Friday, August 24, 2012

Talking with Lamplighter Magazine's Patrick Boyle

Lamplighter is a New Jersey based magazine and media outlet that covers music, art, poetry, nightlife and alternative culture. As the magazine prepares to publish their third issue. I got to talking to the magazines editor and publisher Patrick Boyle the magazine's focus, staff, challenges and success. Thanks to Mr. Boyle for sharing his thoughts.
James Damion

James: What was the inspiration for Lamplighter? Did you know what the focus would be from day one? Or was it something that developed over time?

Patrick: The inspiration for Lamplighter... Let's fly way back to August of 2011, a few months after I had just graduated college, applied to a bunch of jobs, and found no employment. I was without a substantial writing portfolio and needed to write regularly about something I could access easily. At school, I ran Jersey Fresh, which was a radio show on WPSC playing only NJ / NY music. So, for me, writing about the local music scene
(and other NJ-centric culture) was a cake role to step into.

I guess it wasn't so much inspiration that brought Lamplighter into existence but desperation. The project started as just a website where we
(me, Dhru, Megan and Nadia) could post articles and build our writing portfolios.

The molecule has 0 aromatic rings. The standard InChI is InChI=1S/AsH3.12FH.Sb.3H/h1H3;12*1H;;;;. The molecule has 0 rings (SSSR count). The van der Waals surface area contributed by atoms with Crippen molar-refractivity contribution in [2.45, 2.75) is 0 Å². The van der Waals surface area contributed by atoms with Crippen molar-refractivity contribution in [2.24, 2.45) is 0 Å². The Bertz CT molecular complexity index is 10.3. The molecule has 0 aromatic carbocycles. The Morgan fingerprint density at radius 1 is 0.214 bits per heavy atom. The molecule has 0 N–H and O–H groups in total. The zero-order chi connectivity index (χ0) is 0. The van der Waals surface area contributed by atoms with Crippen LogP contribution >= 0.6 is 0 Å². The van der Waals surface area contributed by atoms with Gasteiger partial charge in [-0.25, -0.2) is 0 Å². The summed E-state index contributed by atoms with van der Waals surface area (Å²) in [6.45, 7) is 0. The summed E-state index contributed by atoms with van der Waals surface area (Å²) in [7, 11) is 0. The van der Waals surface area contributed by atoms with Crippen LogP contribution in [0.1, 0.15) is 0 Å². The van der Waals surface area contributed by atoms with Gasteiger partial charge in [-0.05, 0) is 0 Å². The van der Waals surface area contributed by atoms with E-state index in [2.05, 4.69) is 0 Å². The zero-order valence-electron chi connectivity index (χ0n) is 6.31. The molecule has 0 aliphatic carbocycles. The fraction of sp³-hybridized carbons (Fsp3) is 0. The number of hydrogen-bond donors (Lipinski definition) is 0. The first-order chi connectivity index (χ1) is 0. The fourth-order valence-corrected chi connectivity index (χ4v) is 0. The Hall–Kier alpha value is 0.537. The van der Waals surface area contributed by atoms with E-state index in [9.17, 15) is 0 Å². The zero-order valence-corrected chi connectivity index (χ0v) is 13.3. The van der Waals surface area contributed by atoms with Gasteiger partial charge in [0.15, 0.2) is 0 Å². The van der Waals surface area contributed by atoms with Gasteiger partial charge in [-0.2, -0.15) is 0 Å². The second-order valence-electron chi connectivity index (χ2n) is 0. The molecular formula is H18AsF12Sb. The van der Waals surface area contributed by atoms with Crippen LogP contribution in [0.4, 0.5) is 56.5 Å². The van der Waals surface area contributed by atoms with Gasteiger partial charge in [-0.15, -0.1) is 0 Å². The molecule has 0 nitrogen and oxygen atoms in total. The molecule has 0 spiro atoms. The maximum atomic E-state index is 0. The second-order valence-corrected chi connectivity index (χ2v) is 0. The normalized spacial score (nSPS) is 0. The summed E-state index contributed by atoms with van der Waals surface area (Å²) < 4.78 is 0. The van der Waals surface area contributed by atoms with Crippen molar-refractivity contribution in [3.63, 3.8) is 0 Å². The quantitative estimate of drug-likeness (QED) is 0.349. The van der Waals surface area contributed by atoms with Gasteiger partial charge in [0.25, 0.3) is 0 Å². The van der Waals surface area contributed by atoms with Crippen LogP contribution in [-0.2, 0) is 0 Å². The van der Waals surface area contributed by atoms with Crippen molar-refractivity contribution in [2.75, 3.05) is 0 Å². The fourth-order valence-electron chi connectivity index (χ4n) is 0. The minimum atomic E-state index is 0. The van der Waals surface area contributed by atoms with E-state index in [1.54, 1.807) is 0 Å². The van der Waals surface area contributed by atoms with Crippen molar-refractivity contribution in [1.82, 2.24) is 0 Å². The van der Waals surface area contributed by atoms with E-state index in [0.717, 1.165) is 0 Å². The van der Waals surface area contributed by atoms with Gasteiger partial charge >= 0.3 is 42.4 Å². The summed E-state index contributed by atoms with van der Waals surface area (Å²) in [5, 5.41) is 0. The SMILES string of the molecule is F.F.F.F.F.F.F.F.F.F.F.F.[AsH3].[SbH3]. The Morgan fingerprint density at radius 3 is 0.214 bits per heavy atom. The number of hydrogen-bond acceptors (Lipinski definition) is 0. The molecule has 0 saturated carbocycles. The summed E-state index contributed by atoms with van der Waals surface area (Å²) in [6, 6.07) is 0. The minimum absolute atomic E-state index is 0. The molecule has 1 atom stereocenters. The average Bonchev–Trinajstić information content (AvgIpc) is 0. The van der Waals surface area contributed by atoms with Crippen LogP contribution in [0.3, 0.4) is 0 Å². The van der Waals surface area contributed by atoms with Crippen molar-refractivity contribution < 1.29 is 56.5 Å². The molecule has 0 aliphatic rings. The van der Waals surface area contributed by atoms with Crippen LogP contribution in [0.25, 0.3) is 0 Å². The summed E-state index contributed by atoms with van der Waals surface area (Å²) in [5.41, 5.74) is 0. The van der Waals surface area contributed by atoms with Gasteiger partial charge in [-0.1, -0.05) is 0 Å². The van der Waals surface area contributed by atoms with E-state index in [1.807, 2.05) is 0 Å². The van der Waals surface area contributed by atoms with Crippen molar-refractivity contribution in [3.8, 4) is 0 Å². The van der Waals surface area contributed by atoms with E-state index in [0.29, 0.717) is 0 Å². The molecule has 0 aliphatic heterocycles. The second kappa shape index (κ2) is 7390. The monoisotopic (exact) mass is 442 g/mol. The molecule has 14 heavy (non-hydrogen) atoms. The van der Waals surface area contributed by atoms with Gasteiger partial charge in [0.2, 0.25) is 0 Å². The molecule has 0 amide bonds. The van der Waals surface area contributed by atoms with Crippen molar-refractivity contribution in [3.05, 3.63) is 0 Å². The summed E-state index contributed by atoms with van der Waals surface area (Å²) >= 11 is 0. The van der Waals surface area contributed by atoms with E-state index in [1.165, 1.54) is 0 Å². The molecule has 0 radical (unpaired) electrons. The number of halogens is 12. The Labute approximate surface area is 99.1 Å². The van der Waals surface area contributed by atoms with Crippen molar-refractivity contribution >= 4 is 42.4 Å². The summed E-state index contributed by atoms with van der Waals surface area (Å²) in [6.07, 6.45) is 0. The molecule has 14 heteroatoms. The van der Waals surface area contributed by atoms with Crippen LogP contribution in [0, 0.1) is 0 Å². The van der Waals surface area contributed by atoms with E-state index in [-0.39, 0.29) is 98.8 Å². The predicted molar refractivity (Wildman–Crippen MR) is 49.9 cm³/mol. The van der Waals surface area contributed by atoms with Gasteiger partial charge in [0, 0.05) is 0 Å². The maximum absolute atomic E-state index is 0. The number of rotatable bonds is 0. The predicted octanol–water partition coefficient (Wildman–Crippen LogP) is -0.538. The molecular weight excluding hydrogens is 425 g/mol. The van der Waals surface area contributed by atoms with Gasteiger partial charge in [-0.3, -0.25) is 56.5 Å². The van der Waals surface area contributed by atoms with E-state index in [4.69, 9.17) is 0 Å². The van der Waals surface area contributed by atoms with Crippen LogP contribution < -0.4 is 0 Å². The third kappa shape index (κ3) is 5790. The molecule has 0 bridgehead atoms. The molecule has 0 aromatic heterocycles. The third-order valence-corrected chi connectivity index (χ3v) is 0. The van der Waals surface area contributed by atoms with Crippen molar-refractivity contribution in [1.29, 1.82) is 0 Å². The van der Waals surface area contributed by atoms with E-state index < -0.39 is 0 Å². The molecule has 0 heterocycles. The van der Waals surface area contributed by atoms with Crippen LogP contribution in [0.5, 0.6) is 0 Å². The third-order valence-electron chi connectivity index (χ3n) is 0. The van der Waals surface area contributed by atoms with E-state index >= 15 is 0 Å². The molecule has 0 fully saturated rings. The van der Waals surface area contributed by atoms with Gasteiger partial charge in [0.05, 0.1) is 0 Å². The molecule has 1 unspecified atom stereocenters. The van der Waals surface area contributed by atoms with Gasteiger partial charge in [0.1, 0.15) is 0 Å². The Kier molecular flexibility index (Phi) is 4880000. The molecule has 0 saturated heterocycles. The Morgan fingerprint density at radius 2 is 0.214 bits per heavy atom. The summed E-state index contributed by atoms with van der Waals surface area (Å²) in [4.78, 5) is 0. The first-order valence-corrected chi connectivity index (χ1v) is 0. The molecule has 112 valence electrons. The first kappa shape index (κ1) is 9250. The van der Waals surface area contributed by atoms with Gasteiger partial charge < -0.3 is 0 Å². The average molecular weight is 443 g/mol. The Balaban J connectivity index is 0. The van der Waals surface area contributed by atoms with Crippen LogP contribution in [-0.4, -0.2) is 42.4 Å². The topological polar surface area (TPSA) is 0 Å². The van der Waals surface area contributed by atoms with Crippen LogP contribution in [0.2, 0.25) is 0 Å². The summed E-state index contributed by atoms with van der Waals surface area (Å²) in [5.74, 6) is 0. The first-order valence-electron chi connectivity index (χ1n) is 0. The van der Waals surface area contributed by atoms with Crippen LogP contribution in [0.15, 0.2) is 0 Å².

Eventually deadlines and reality set in, and the upkeep was too much, so we expanded into the magazine format. But regardless of the iteration, the focus never changed--we are just as we launched.

Our focus, or manifesto, ignoring things like content categories, is to be a centralized roof under which the community can gather and see/experience/discover NJ culture. We're an amazing state stuck between places of pilgrimage, the "cultural centers" of New York City and Philadelphia. Lamplighter exists to show people there are great, fun, intelligent, thoughtful, musical, artistic happenings in NJ and that paying $7.50 for a bus ride to NYC is 50 cents short for cover to see awesome bands play in the next town over.

James: What meaning does the name hold for you?

Patrick: The name, Lamplighter, comes from Robert Louis Stevenson's poem and (almost more importantly) his essay
"A Plea for Gas Lamps."

We, Lamplighter, exist in a space where culture and its content/context fly by as fast as seconds tick away on the clock. People are blinded by opinions, desensitized to savoring because..."well it got a bad review somewhere so it just isn't any good." We want to hold the battleground and say "NO! This is worthwhile! There is substance here and you're missing it."